Regulation of Respiration and Fermentation to Control the Plant Internal Oxygen Concentration1[OA].
Plant internal oxygen concentrations can drop well below ambient even when the plant grows under optimal conditions. Using pea (Pisum sativum) roots, we show how amenable respiration adapts to hypoxia to save oxygen when the oxygen availability decreases. The data cannot simply be explained by oxygen being limiting as substrate but indicate the existence of a regulatory mechanism, because the oxygen concentration at which the adaptive response is initiated is independent of the actual respiratory rate. Two phases can be discerned during the adaptive reaction: an initial linear decline of respiration is followed by a nonlinear inhibition in which the respiratory rate decreased progressively faster upon decreasing oxygen availability. In contrast to the cytochrome c pathway, the inhibition of the alternative oxidase pathway shows only the linear component of the adaptive response. Feeding pyruvate to the roots led to an increase of the oxygen consumption rate, which ultimately led to anoxia. The importance of balancing the in vivo pyruvate availability in the tissue was further investigated. Using various alcohol dehydrogenase knockout lines of Arabidopsis (Arabidopsis thaliana), it was shown that even under aerobic conditions, alcohol fermentation plays an important role in the control of the level of pyruvate in the tissue. Interestingly, alcohol fermentation appeared to be primarily induced by a drop in the energy status of the tissue rather than by a low oxygen concentration, indicating that sensing the energy status is an important component of optimizing plant metabolism to changes in the oxygen availability.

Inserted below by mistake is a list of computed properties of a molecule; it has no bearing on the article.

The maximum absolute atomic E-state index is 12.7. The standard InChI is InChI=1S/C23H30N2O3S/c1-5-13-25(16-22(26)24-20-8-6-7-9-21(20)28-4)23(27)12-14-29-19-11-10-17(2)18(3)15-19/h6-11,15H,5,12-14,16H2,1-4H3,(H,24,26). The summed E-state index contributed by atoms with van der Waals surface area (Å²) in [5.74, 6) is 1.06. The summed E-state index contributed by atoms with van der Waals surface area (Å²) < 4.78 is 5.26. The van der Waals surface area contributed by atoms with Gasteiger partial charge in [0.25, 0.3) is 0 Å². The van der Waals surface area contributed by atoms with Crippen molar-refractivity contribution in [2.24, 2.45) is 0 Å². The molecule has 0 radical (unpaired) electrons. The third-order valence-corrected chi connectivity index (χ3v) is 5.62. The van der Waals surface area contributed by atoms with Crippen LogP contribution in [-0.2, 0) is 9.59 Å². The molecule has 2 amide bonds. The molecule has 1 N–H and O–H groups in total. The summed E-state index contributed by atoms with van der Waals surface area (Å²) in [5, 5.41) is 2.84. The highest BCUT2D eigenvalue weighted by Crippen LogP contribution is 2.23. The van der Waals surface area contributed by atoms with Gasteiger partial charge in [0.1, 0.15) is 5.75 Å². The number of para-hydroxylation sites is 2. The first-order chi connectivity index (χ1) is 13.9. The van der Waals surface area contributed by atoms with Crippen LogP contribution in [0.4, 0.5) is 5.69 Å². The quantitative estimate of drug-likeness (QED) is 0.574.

Zabalza, A.; van Dongen, J.T.; Froehlich, A.; Oliver, S.N.; Faix, B.; Gupta, K.J.; Schmälzlin, E.; Maria Igal, M.; Orcaray, L.; Royuela, M.; Geigenberger, P. 2009. Regulation of Respiration and Fermentation to Control the Plant Internal Oxygen Concentration1[OA]. Plant Physiology 149, 1087-1098.